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I understand the reasons for decreasing the time window on being able to reverse a vote, but I think it ultimately is going to cause more problems than it solves. I addressed this in a comment to one of Jeff's responses to another question on "tactical downvoting", but I think it warrants further discussion.

There are legitimate times when a downvote is warranted based on initial impressions or original content. However, after after additional research (or the question being edited) the downvote is not warranted anymore. By reducing the window it is no longer possible to reverse a warranted downvote for these type of legitimate reasons.

A perfect example of this can be seen by the revision history for this question. Based on the original content of the question, it absolutely warranted a downvote. However, since the question was edited, the downvote is no longer warranted. Unfortunately, having downvoted it initially, I can no longer change my vote (either by removing the downvote or upvoting).

Just to clarify the sequence of events in this particular case, they are:

  1. Original question asked.
  2. I downvoted the question.
  3. I left a comment explaining why I downvoted.
  4. Someone else downvoted the question (resulting in a -2 vote score).
  5. Someone other than the questioner or myself edited the question.
  6. I revisted the question and felt that the downvote was no longer warranted.
  7. I removed my comment.
  8. I attempted to undo my downvote and recieved the message telling me I was outside the time limit window. (I tried to undo by clicking the downvote again and also by clicking the upvote, both resulted in the same message.)
  9. I edited the question.
  10. I was then able to undo my downvote.

Based on my understanding of how this is supposed to work, I should have been successful in step 8 since it was after an edit. I also did not provide an answer to the question so I don't see how any of this could have been construed as trying to game the system to increase rep. In fact, I'm not sure how I see voting/undoing votes on a question can game the system at all; doing this on answers, yes but not on questions.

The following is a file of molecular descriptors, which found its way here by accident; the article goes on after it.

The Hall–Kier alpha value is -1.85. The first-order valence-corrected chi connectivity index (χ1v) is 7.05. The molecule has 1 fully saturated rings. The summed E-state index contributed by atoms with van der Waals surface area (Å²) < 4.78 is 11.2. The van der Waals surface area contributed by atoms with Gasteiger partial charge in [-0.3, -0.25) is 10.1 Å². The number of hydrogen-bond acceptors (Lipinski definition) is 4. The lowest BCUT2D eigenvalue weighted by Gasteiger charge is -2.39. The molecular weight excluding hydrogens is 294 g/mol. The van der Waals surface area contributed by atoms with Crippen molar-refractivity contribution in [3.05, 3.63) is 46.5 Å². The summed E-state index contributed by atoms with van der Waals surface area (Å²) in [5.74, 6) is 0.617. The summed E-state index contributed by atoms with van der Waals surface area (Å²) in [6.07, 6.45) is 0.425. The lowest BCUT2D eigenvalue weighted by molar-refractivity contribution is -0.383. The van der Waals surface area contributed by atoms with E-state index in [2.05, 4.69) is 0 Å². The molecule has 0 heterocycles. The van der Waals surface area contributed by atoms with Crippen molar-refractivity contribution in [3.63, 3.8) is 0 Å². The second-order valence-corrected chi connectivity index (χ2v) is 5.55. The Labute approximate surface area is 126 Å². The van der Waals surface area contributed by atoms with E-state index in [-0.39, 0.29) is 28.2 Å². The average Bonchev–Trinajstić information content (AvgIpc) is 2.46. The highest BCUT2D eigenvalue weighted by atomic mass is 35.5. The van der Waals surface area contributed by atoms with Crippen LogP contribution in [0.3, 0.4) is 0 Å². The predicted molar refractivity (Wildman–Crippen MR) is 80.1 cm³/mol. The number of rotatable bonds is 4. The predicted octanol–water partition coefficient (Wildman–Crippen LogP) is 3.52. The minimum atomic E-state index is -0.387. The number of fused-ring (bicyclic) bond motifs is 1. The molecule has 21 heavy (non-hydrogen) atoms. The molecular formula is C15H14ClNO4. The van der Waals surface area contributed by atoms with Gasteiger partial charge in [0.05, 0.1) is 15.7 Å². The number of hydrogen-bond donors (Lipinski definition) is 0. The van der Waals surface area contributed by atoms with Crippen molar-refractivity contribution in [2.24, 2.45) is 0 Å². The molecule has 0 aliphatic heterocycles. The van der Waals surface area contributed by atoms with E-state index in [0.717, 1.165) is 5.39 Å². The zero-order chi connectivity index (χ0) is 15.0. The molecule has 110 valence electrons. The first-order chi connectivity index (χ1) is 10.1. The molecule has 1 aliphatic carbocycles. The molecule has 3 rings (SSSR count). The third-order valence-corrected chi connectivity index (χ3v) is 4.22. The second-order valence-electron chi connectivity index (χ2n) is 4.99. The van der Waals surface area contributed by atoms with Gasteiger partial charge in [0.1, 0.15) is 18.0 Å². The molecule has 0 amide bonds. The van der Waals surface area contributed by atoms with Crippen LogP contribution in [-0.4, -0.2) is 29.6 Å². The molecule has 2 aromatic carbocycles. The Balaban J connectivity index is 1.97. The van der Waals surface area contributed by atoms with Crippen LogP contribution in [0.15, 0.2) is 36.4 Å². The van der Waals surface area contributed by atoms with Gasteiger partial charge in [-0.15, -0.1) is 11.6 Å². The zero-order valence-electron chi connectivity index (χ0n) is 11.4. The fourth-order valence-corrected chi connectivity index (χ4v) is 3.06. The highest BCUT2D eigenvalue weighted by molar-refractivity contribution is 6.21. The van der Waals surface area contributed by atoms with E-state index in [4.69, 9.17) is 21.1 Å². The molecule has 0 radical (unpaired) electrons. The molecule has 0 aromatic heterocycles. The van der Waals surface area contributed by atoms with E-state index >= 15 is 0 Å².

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Did you mean "reversals"? –  John Saunders Aug 29 '09 at 22:12
    
@John Saunders: Yes, I did. Corrected the title. Thanks. –  Scott Dorman Aug 29 '09 at 22:23

2 Answers 2

As I understand it, the voting window should have been reset by Jonathan's edit. If not, I would consider that a bug.

Note that you have enough reputation on Stack Overflow to edit the question, an action that should also give you opportunity to change your vote. Until the bug is fixed, I consider this a valid work-around (I highly doubt such isolated actions will trigger any fraud warnings, but if so the resulting noise should provide sufficient motivation to fix the bug... ;-)

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2  
I think there needs to be more clarification on how/when the voting window reset actually works. If Jonathan's edit should have reset the vote window, then it is definately a bug since I'm still not able to reverse the vote. I would consider editing the question to allow myself to reverse the downvote but since I don't have any useful edits to make I don't feel justified doing so. –  Scott Dorman Aug 29 '09 at 22:26